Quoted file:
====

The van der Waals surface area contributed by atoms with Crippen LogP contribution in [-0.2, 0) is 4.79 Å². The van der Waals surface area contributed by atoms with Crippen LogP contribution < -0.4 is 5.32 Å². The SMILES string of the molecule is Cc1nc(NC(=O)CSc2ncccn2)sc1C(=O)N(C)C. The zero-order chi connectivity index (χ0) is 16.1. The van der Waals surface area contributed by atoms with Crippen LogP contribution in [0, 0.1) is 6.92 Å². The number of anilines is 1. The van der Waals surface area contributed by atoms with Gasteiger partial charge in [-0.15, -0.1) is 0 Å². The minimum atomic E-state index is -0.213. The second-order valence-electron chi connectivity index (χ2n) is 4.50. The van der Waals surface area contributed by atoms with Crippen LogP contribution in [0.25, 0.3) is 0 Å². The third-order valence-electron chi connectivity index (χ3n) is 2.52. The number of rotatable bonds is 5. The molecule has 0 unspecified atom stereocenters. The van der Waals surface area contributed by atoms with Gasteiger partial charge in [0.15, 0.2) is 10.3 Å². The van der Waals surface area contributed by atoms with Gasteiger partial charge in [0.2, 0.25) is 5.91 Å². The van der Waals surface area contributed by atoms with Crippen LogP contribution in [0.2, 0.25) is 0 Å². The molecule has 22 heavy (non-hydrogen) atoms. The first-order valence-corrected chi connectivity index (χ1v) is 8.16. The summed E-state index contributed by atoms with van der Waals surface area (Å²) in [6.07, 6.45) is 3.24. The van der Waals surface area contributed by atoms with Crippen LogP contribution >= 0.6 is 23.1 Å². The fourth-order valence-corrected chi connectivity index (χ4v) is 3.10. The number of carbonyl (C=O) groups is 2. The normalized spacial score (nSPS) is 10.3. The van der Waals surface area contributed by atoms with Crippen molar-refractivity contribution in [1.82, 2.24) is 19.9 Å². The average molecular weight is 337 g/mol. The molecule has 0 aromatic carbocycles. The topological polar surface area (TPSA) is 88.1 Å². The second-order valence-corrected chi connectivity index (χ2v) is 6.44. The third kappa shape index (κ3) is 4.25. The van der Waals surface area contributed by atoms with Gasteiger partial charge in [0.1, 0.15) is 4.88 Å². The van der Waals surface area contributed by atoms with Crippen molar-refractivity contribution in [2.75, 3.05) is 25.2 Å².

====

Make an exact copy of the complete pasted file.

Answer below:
The van der Waals surface area contributed by atoms with Crippen LogP contribution in [-0.2, 0) is 4.79 Å². The van der Waals surface area contributed by atoms with Crippen LogP contribution < -0.4 is 5.32 Å². The SMILES string of the molecule is Cc1nc(NC(=O)CSc2ncccn2)sc1C(=O)N(C)C. The zero-order chi connectivity index (χ0) is 16.1. The van der Waals surface area contributed by atoms with Crippen LogP contribution in [0, 0.1) is 6.92 Å². The number of anilines is 1. The van der Waals surface area contributed by atoms with Gasteiger partial charge in [-0.15, -0.1) is 0 Å². The minimum atomic E-state index is -0.213. The second-order valence-electron chi connectivity index (χ2n) is 4.50. The van der Waals surface area contributed by atoms with Crippen LogP contribution in [0.25, 0.3) is 0 Å². The third-order valence-electron chi connectivity index (χ3n) is 2.52. The number of rotatable bonds is 5. The molecule has 0 unspecified atom stereocenters. The van der Waals surface area contributed by atoms with Gasteiger partial charge in [0.15, 0.2) is 10.3 Å². The van der Waals surface area contributed by atoms with Gasteiger partial charge in [0.2, 0.25) is 5.91 Å². The van der Waals surface area contributed by atoms with Crippen LogP contribution in [0.2, 0.25) is 0 Å². The molecule has 22 heavy (non-hydrogen) atoms. The first-order valence-corrected chi connectivity index (χ1v) is 8.16. The summed E-state index contributed by atoms with van der Waals surface area (Å²) in [6.07, 6.45) is 3.24. The van der Waals surface area contributed by atoms with Crippen LogP contribution >= 0.6 is 23.1 Å². The fourth-order valence-corrected chi connectivity index (χ4v) is 3.10. The number of carbonyl (C=O) groups is 2. The normalized spacial score (nSPS) is 10.3. The van der Waals surface area contributed by atoms with Crippen molar-refractivity contribution in [1.82, 2.24) is 19.9 Å². The average molecular weight is 337 g/mol. The molecule has 0 aromatic carbocycles. The topological polar surface area (TPSA) is 88.1 Å². The second-order valence-corrected chi connectivity index (χ2v) is 6.44. The third kappa shape index (κ3) is 4.25. The van der Waals surface area contributed by atoms with Gasteiger partial charge in [0.1, 0.15) is 4.88 Å². The van der Waals surface area contributed by atoms with Crippen molar-refractivity contribution in [2.75, 3.05) is 25.2 Å².